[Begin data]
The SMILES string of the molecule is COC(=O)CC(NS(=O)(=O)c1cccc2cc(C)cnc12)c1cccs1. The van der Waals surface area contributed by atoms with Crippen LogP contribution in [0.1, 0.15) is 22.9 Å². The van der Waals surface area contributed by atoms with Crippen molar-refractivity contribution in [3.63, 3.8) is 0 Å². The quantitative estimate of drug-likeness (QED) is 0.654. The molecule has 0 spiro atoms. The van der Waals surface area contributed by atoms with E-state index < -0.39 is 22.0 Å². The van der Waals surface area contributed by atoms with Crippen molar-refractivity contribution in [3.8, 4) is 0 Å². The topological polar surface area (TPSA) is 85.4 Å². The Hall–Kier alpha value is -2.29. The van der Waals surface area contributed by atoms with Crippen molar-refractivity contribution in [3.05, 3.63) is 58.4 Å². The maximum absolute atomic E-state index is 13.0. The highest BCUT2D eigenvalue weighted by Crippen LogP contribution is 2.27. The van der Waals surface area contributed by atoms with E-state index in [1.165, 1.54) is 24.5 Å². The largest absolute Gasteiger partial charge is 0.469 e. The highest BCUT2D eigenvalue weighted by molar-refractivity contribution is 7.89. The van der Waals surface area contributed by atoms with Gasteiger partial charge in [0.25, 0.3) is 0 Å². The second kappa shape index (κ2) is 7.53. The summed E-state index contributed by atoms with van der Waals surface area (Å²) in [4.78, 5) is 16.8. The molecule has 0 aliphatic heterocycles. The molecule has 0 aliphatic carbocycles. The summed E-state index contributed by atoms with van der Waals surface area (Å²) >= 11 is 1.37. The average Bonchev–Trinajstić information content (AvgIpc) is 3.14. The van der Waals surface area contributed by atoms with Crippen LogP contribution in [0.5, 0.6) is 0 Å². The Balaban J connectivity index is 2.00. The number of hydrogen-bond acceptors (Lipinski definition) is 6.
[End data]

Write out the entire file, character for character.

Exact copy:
The SMILES string of the molecule is COC(=O)CC(NS(=O)(=O)c1cccc2cc(C)cnc12)c1cccs1. The van der Waals surface area contributed by atoms with Crippen LogP contribution in [0.1, 0.15) is 22.9 Å². The van der Waals surface area contributed by atoms with Crippen molar-refractivity contribution in [3.63, 3.8) is 0 Å². The quantitative estimate of drug-likeness (QED) is 0.654. The molecule has 0 spiro atoms. The van der Waals surface area contributed by atoms with E-state index < -0.39 is 22.0 Å². The van der Waals surface area contributed by atoms with Crippen molar-refractivity contribution in [3.8, 4) is 0 Å². The topological polar surface area (TPSA) is 85.4 Å². The Hall–Kier alpha value is -2.29. The van der Waals surface area contributed by atoms with Crippen molar-refractivity contribution in [3.05, 3.63) is 58.4 Å². The maximum absolute atomic E-state index is 13.0. The highest BCUT2D eigenvalue weighted by Crippen LogP contribution is 2.27. The van der Waals surface area contributed by atoms with E-state index in [1.165, 1.54) is 24.5 Å². The largest absolute Gasteiger partial charge is 0.469 e. The highest BCUT2D eigenvalue weighted by molar-refractivity contribution is 7.89. The van der Waals surface area contributed by atoms with Gasteiger partial charge in [0.25, 0.3) is 0 Å². The second kappa shape index (κ2) is 7.53. The summed E-state index contributed by atoms with van der Waals surface area (Å²) in [4.78, 5) is 16.8. The molecule has 0 aliphatic heterocycles. The molecule has 0 aliphatic carbocycles. The summed E-state index contributed by atoms with van der Waals surface area (Å²) >= 11 is 1.37. The average Bonchev–Trinajstić information content (AvgIpc) is 3.14. The van der Waals surface area contributed by atoms with Crippen LogP contribution in [0.5, 0.6) is 0 Å². The Balaban J connectivity index is 2.00. The number of hydrogen-bond acceptors (Lipinski definition) is 6.